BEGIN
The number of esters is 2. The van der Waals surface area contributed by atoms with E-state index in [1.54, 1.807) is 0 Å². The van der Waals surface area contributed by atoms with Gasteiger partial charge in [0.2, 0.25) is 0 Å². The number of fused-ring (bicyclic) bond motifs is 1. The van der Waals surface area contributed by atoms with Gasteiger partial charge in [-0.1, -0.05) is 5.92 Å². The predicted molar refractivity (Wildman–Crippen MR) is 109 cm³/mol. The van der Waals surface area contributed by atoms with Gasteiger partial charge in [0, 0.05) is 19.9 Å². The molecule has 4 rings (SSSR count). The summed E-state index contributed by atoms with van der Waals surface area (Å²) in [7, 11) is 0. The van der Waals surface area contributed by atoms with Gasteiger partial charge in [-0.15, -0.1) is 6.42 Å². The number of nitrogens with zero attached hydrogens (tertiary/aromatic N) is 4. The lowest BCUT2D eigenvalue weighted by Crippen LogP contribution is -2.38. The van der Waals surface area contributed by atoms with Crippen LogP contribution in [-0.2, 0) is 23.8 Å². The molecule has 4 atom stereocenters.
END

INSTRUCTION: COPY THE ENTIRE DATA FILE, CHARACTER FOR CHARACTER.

The number of esters is 2. The van der Waals surface area contributed by atoms with E-state index in [1.54, 1.807) is 0 Å². The van der Waals surface area contributed by atoms with Gasteiger partial charge in [0.2, 0.25) is 0 Å². The number of fused-ring (bicyclic) bond motifs is 1. The van der Waals surface area contributed by atoms with Gasteiger partial charge in [-0.1, -0.05) is 5.92 Å². The predicted molar refractivity (Wildman–Crippen MR) is 109 cm³/mol. The van der Waals surface area contributed by atoms with Gasteiger partial charge in [0, 0.05) is 19.9 Å². The molecule has 4 rings (SSSR count). The summed E-state index contributed by atoms with van der Waals surface area (Å²) in [7, 11) is 0. The van der Waals surface area contributed by atoms with Gasteiger partial charge in [-0.15, -0.1) is 6.42 Å². The number of nitrogens with zero attached hydrogens (tertiary/aromatic N) is 4. The lowest BCUT2D eigenvalue weighted by Crippen LogP contribution is -2.38. The van der Waals surface area contributed by atoms with Crippen LogP contribution in [-0.2, 0) is 23.8 Å². The molecule has 4 atom stereocenters.